When I got my first tattoo, it wasn’t because it meant something, or because some event in my life precipitated a huge shift in my identity. It was because I’d wanted one since I was 11, and I figured why not.
I don’t think I knew many people with tattoos growing up. My frequent babysitter had multiple piercings and her friend Dave had at least a half-sleeve, but that was about it for folks I knew with body modifications. I genuinely have no idea where my fascination with tattoos came from. I just remember one summer day when my best friend Emily and I were about 11, getting ahold of some henna from an Indian friend (leftover from a wedding, I think) and deciding to give ourselves temporary tattoos. Emily did a dragon down my arm, and I copied a Deviantart picture of a phoenix in full flight onto her back. Neither tattoo lasted very long, but while they did they were pretty cool.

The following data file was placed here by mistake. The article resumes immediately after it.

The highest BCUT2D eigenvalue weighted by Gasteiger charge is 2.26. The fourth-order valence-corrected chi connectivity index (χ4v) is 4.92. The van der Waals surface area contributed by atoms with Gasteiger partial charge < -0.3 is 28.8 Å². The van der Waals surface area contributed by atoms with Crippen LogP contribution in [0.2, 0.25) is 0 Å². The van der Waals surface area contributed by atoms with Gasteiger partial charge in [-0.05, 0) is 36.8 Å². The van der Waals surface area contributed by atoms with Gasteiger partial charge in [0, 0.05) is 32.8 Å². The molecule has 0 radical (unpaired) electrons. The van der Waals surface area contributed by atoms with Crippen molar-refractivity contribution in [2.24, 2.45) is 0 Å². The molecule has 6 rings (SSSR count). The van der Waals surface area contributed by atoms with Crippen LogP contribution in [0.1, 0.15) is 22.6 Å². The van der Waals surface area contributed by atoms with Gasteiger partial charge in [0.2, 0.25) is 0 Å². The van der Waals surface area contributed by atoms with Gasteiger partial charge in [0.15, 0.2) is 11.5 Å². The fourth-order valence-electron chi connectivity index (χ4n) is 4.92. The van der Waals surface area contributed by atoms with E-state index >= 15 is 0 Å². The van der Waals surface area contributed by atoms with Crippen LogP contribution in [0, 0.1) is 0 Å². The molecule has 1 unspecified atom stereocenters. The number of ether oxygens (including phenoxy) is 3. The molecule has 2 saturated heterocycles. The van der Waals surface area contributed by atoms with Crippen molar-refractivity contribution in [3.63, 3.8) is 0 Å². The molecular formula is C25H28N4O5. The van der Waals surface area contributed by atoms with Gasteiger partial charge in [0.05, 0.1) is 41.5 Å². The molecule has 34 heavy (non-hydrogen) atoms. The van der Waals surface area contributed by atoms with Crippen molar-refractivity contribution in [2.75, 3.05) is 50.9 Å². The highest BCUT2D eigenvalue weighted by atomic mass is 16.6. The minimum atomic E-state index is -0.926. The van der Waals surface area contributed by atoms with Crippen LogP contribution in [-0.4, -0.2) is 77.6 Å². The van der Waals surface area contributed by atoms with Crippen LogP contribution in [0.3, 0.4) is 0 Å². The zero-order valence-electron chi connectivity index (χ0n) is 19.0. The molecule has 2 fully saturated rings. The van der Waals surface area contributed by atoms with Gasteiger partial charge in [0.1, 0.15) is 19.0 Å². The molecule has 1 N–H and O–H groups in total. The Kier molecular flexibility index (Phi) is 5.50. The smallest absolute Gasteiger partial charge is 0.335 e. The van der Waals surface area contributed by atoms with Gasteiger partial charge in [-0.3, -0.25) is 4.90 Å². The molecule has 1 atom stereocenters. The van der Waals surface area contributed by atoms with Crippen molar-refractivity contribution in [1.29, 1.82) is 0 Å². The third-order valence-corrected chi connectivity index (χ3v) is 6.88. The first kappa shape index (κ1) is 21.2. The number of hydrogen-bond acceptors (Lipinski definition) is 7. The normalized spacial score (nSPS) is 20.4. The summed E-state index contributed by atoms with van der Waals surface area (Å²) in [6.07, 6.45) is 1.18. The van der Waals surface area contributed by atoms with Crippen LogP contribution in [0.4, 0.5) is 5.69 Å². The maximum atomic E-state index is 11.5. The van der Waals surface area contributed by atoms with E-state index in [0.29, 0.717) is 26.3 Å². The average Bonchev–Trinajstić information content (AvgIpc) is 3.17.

After that, I played around with henna tattoos frequently for the next couple of years, usually giving myself a new one every couple of weeks. At school I kept them covered with the regulation long-sleeved shirt, but even if a teacher noticed, I was able to exploit a convenient loophole in the school rules: Indian students frequently showed up to school with their hands and arms covered in henna after religious celebrations and weddings, and since the students were a pretty diverse bunch, their Caucasian friends were usually given a pass on henna designs as well.